3 Portraits I love.
On Facebook I post family photographs of smiling faces, warm hugs and happy memories. Those are all true moments in time, ones I cherish and celebrate. But they are just moments. They do not, by any measure, capture the truth, reality or complexity of every day life within our family – any family. How could they? There are too many moving parts – different personalities, temperaments, interests, talents and shortfalls, emotions and biologies. The photos on Facebook tell one side of the story. I look to art to tell a lasting, deeper story. The past few years have been complicated and difficult for my family, for a host of reasons. This time has changed us, deepened us, and revealed so much about us as individuals and as a family. While in many ways I have wished this time away, there is another side of me that feels an urgent need to capture and bottle our experience. In some small way, I achieved this by turning to the very talented portrait artist, Jasmine Chen, to paint my 3 children. I am amazed by the result. Three very real portraits of 3 very real kids. If you look into their eyes and at their expressions, you will see a whole lot more going on than the smiles on Facebook.
3 Cool Surfaces – Italian Billboards!
I had the incredible pleasure of vacationing in Italy with my husband, where we were surrounded by gorgeous sites and sounds – all inspiring. On our drive from Amalfi to Rome, we wove through wonderful old towns. In one village I spotted a line of street level, ancient looking billboards thick with layers of paper, scuffed and peeling and just itching to be torn off and taken back to America! Ignoring the strange looks from passersby (and my husband who was annoyed and kept asking how exactly I was going to transport this pile of dusty, dirty old paper), I tore down as much as I could stuff into the trunk of the car and off we went. Amazing find!!
3 Brimfield Inspirations
I took my annual pilgrimage to Brimfield, MA for their renowned Antique fair. As always, Brimfield didn’t disappoint. It was a sunny, gorgeous day. I had my cart in hand, and quite rapidly filled it with reams of fabulous old papers: ledger and coloring books, advertising signs, magazines and miles of other cool and interesting finds that will make their way onto my canvas’ over the next year.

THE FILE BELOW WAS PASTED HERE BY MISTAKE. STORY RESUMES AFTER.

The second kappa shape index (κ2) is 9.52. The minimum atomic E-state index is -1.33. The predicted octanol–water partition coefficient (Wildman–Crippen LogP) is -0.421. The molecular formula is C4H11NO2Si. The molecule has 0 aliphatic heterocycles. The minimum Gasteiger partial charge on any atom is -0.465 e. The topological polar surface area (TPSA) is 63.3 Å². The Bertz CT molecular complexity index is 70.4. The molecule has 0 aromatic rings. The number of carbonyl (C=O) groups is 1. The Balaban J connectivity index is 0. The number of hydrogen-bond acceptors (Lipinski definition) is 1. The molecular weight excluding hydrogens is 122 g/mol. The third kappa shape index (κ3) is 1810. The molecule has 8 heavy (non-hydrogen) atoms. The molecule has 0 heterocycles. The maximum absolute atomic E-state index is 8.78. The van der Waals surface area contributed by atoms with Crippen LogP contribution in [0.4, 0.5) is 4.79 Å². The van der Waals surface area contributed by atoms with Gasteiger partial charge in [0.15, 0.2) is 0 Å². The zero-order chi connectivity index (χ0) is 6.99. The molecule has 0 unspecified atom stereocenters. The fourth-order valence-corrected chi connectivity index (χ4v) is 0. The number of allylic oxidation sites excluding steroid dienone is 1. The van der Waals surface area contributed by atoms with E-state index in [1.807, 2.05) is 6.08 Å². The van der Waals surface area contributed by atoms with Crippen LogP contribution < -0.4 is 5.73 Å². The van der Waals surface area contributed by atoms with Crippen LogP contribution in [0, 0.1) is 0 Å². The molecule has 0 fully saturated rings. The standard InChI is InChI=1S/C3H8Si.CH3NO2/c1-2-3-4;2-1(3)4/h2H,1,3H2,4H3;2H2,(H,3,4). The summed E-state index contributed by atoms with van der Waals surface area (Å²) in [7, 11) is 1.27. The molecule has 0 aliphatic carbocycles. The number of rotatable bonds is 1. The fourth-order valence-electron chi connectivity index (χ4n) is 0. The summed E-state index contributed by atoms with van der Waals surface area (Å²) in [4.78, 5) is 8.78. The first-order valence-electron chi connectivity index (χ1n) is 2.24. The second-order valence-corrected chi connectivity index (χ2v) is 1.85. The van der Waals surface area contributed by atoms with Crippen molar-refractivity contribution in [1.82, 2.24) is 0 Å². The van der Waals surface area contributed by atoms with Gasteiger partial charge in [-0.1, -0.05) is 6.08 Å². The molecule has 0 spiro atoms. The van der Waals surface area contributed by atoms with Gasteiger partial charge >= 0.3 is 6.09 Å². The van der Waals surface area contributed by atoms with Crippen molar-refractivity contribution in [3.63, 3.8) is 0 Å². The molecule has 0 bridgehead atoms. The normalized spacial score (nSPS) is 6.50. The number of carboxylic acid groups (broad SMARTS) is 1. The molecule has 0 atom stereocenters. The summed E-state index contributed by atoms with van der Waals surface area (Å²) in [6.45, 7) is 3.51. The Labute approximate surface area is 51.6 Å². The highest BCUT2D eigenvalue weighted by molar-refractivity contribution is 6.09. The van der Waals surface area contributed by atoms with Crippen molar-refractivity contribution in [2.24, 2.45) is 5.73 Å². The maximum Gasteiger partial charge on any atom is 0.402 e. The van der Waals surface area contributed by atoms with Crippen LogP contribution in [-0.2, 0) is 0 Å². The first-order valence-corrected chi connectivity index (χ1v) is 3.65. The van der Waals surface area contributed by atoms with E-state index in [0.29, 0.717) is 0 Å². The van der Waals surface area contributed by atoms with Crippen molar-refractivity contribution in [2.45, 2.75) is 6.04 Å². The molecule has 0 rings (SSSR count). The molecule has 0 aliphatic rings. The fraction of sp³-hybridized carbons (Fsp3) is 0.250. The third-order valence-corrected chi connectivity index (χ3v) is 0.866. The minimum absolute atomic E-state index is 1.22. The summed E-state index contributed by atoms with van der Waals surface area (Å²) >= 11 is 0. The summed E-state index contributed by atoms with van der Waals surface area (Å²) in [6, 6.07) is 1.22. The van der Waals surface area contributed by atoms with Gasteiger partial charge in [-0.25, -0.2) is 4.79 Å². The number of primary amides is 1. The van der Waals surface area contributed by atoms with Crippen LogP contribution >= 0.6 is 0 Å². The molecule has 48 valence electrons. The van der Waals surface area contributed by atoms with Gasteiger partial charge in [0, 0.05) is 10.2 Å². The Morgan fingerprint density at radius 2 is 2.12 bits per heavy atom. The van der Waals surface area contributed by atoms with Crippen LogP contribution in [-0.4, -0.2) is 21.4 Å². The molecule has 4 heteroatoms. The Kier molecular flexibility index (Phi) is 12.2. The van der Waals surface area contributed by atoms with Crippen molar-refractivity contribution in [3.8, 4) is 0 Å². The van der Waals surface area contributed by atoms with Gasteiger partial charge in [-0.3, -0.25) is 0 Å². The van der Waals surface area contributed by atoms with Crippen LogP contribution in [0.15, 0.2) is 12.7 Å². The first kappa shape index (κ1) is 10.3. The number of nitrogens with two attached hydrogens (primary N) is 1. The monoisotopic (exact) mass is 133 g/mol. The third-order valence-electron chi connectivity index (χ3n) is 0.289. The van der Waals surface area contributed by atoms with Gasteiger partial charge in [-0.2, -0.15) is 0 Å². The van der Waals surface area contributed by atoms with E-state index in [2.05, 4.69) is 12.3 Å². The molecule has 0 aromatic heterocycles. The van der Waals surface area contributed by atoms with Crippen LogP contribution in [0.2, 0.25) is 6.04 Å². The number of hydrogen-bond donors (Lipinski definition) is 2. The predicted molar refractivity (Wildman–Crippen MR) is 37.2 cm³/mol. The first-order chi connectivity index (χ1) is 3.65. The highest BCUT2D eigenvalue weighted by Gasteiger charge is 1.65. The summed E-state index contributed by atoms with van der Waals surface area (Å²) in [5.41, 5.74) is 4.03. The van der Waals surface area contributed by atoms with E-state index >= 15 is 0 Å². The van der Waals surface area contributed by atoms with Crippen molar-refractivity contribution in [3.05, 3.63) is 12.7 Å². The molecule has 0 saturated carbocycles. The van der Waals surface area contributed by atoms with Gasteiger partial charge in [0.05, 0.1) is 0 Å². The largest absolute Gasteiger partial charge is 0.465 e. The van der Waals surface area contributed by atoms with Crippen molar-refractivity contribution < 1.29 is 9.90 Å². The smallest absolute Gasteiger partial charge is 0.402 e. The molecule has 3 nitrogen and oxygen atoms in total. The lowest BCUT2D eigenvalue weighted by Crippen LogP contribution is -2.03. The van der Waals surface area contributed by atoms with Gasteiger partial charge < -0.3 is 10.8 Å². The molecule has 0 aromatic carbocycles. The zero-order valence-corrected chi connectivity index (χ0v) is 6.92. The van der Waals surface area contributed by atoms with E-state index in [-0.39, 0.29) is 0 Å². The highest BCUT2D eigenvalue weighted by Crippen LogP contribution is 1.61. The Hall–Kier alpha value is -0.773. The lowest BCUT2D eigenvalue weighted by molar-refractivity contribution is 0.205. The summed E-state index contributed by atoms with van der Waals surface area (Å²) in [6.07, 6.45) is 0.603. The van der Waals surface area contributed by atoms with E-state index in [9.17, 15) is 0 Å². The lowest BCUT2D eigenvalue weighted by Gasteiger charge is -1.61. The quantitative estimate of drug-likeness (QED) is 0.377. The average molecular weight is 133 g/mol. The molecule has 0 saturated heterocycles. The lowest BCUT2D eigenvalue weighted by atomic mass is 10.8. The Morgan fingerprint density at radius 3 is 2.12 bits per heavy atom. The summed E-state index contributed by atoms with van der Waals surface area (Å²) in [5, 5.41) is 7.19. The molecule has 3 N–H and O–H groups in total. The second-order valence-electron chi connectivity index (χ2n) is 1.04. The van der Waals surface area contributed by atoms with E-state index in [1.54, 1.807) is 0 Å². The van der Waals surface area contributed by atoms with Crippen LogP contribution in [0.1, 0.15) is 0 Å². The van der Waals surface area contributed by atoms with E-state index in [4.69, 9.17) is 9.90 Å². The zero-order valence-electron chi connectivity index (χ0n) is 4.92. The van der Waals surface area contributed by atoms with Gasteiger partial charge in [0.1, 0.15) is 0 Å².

Vintage car dealership store displays – love the circles!
Piles of old receipts, ledger books, in great weathered colors.
Loved this pile of old tins (especially Maxwell House). Didn’t buy, but makes me think about the crate labels I used to use. May need to revisit those.
3 Pieces of Mother’s Inspired Art
On behalf of Mother’s Day, I offer up three pieces of mom-inspired art. I wish you all a wonderful, quiet, family-filled day.
Dot Study, Kelly Reemsten, 2013 Pastel on paper
Mother and child, Alice Neel, 1967 Oil on canvas
Mothers, Martin Creed, 2011 White neon and steel
3 Quotes from Zadie Smith, On Beauty
I’m reading a wonderful book by Zadie Smith, On Beauty. As always, beautifully written with richly developed characters. Here are three quotes pulled from the book as they relate to body image, art and finding our true calling that ‘fits’ us just right.
q “Right. I look fine. Except I don’t,’ said Zora, tugging sadly at her man’s nightshirt. This was why Kiki had dreaded having girls: she knew she wouldn’t be able to protect them from self-disgust. To that end she had tried banning television in the early years, and never had a lipstick or a woman’s magazine crossed the threshold of the Belsey home to Kiki’s knowledge, but these and other precautionary measures had made no difference. It was in the air, or so it seemed to Kiki, this hatred of women and their bodies– it seeped in with every draught in the house; people brought it home on their shoes, they breathed it in off their newspapers. There was no way to control it.”
w “Art is the Western myth, with which we both console ourselves and make ourselves.”
e “Claire spoke often in her poetry of the idea of “fittingness”: that is, when your chosen pursuit and your ability to achieve it–no matter how small or insignificant both might be–are matched exactly, are fitting. This, Claire argued, is when we become truly human, fully ourselves, beautiful….In Claire’s presence, you were not faulty or badly designed, no, not at all. You were the fitting receptacle and instrument of your talents and beliefs and desires.”